Every Christian an Evangelist

Nathan BaylyUncategorized

As part of our Mission Statement Series, the past two weeks we’ve talked about the concept of reaching others for Christ. Earlier this week, I was reading about the life of John Chrysostom, an early Archbishop of Constantinople (349-407 AD), and I stumbled across a translation of one of his sermons titled, Every Christian an Evangelist.

I was edified and challenged by what Chrysostom was preaching more than 1500 years ago. We share the same mission. We share the same temptations. Here is a selection from his sermon:

There is nothing colder than a Christian who does not work for the salvation of others. You cannot use poverty as an excuse; the widow who threw her two small coins will accuse you (Luke 21:2-4). Peter said, “Silver and gold have I none” (Acts 3:6). Paul was so poor, he often went hungry and lacked even necessary food (Philippians 4:12). And being lower-class by birth is no excuse either. The apostles were obscure men from obscure families. Or are you uneducated? There is no excuse. The apostles were illiterate (Acts 4:13). Are you weak in body? That is no excuse. Timothy was a person who suffered from frequent illnesses (1 Timothy 5:23). Everyone can serve his neighbor if he is willing to play his part.

Look at the trees which bear no fruit. See how strong and majestic and smooth and tall they are. But if we had a garden, we would much rather have pomegranates and fruitful olive trees. The tall fruitless trees are pleasing to the eye but they are of no practical use, or very little. They are like people who are concerned only about themselves. Such people are fit for burning! (At least trees are useful for shelter and making houses out of them.) Such self-centered people were the foolish virgins, who were chaste, discreet and self-controlled, but did not serve others (Matthew 25:1-13). Therefore they were delivered over for burning. Such also were those who did not feed Christ (Matthew 25: 41-46). Christ does not accuse them of personal sins, adultery, swearing falsely, or anything like that; He merely accuses them of not being of any practical service to others. Such a self-centered person was the man who buried his talent (Luke 19:11-28). His private life was spotless—but he never served his neighbor. How can such a person be a Christian? I ask you, if you mixed leaven with flour but it did not make it rise, would it still be leaven? If a perfume did not fill a room with fragrance, would we still call it perfume?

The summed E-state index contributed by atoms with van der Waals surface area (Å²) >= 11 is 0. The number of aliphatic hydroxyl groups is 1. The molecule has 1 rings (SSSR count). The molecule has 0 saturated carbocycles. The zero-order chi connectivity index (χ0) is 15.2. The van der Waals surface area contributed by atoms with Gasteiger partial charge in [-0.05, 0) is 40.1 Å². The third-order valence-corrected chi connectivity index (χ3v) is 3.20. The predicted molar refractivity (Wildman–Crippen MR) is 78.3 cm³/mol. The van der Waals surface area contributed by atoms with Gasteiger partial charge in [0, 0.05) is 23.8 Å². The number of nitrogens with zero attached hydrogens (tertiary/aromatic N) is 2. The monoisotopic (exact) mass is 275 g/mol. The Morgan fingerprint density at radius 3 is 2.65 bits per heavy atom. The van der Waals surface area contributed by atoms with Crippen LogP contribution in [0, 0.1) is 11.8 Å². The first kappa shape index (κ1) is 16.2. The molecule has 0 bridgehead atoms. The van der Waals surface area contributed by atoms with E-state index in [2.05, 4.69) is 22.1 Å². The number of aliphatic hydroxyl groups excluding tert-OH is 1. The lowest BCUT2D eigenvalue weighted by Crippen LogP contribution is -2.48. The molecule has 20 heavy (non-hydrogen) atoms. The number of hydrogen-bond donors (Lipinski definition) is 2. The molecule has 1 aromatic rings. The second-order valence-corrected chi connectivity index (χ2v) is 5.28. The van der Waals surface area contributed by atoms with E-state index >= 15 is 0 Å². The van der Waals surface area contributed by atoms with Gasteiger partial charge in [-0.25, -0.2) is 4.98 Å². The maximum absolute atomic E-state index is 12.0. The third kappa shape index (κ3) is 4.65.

Don’t tell me, “It is impossible for me to influence others.” If you are a Christian, it is impossible for you not to influence others! Just as the elements that make up your human nature do not contradict each other, so also in this matter—it belongs to the very nature of a Christian that he influenced others. So do not offend God. If you say, “The sun cannot shine,” you offend Him. If you say, “I, a Christian, cannot be of service to others,” you have offended Him and called Him a liar. It is easier for the sun not to shine than for a Christian not to give light. So don’t tell me it is impossible for you as a Christian to influence others, when it is the opposite which is really impossible. Do not offend God. If we arrange our affairs in an orderly manner, these thing will certainly follow quite naturally. It is not possible for a Christian’s light to lie concealed. So brilliant a lamp cannot be hidden!

“And He was saying to them, “The harvest is plentiful, but the laborers are few; therefore beseech the Lord of the harvest to send out laborers into His harvest.” Luke 10:2